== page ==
UK—ICO Uses Implied Consent for its Website Cookies
By Brian Davidson, CIPP/E
The ICO has announced that it is no longer seeking explicit consent from users for the serving of cookies via its website, instead relying on implied consent.
In a 31 January statement, the ICO said that it made the change in order to “get reliable information to make our website better.”
Amendments to the UK Privacy and Electronic Communications (EC Directive) Regulations 2003 (PECR) in May 2011 require that, with the exception of “strictly necessary” cookies, website operators have to obtain consent from users in order to serve cookies on their devices. As a result, the ICO initially sought users' explicit consent, citing a lack of user- and website-operator awareness about cookies and what they were used for. However, the ICO now considers that, through its own awareness-raising activities and the steps taken by other website operators to comply with the law, implied consent will suffice going forward.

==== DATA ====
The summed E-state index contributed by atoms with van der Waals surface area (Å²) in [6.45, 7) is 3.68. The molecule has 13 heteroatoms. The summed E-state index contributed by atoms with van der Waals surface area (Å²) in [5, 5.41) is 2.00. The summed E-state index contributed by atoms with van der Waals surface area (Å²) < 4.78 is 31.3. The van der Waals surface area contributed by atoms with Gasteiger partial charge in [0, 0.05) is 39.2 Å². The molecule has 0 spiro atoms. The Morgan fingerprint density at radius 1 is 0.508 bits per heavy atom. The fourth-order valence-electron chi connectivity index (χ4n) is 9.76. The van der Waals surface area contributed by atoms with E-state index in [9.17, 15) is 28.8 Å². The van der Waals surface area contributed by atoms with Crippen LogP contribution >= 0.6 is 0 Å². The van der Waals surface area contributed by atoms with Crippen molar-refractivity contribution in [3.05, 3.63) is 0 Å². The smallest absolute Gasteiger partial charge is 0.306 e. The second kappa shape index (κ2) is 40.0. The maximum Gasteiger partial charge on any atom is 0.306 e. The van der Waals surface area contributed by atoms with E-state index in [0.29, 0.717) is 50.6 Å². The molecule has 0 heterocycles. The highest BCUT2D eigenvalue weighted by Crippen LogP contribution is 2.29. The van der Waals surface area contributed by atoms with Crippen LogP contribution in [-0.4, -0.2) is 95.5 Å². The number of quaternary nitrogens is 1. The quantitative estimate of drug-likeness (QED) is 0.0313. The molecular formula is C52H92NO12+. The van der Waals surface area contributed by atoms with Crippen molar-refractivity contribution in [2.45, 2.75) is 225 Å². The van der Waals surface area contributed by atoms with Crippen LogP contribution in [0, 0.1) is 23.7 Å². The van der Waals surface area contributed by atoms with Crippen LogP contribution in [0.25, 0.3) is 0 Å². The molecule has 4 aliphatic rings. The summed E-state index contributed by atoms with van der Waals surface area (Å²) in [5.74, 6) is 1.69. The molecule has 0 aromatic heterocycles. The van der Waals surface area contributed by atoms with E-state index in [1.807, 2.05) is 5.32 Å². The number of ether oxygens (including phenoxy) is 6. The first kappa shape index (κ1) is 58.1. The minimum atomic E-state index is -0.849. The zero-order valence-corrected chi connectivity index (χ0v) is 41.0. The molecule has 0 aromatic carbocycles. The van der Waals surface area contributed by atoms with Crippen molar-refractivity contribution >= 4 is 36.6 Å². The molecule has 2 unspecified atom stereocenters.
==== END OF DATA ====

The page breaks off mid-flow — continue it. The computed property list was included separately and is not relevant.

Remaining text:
The key changes are:
- Cookies set on arrival at ICO website;
- A separate cookies "page"—from the website privacy notice—to increase prominence of the information, and
- Users given clear, detailed information about the cookies set, how to manage them and new buttons to allow users to delete or allow "non-essential" cookies.
Brian Davidson, CIPP/E is a privacy and information advisor at Field Fisher Waterhouse, LLP.